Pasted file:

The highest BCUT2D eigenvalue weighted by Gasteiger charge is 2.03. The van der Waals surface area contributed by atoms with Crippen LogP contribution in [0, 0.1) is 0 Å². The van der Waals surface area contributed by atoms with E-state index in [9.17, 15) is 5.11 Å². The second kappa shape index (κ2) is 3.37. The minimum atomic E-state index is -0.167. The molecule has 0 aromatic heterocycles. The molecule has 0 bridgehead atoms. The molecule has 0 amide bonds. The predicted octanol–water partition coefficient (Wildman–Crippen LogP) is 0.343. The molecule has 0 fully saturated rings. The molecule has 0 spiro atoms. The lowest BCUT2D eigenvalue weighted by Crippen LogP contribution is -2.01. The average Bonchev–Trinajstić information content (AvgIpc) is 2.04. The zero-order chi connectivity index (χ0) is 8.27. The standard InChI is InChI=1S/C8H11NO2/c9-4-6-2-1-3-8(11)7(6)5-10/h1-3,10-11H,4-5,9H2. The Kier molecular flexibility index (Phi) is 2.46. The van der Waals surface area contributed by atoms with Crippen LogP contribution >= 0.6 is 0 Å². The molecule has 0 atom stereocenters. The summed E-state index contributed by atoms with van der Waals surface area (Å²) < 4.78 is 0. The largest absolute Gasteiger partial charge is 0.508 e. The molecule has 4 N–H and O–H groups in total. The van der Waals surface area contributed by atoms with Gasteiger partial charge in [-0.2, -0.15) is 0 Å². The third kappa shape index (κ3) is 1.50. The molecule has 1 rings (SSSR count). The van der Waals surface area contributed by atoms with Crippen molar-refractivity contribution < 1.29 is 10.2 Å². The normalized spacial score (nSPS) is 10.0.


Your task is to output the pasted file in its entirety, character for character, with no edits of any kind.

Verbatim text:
The highest BCUT2D eigenvalue weighted by Gasteiger charge is 2.03. The van der Waals surface area contributed by atoms with Crippen LogP contribution in [0, 0.1) is 0 Å². The van der Waals surface area contributed by atoms with E-state index in [9.17, 15) is 5.11 Å². The second kappa shape index (κ2) is 3.37. The minimum atomic E-state index is -0.167. The molecule has 0 aromatic heterocycles. The molecule has 0 bridgehead atoms. The molecule has 0 amide bonds. The predicted octanol–water partition coefficient (Wildman–Crippen LogP) is 0.343. The molecule has 0 fully saturated rings. The molecule has 0 spiro atoms. The lowest BCUT2D eigenvalue weighted by Crippen LogP contribution is -2.01. The average Bonchev–Trinajstić information content (AvgIpc) is 2.04. The zero-order chi connectivity index (χ0) is 8.27. The standard InChI is InChI=1S/C8H11NO2/c9-4-6-2-1-3-8(11)7(6)5-10/h1-3,10-11H,4-5,9H2. The Kier molecular flexibility index (Phi) is 2.46. The van der Waals surface area contributed by atoms with Crippen LogP contribution >= 0.6 is 0 Å². The molecule has 0 atom stereocenters. The summed E-state index contributed by atoms with van der Waals surface area (Å²) < 4.78 is 0. The largest absolute Gasteiger partial charge is 0.508 e. The molecule has 4 N–H and O–H groups in total. The van der Waals surface area contributed by atoms with Gasteiger partial charge in [-0.2, -0.15) is 0 Å². The third kappa shape index (κ3) is 1.50. The molecule has 1 rings (SSSR count). The van der Waals surface area contributed by atoms with Crippen molar-refractivity contribution < 1.29 is 10.2 Å². The normalized spacial score (nSPS) is 10.0.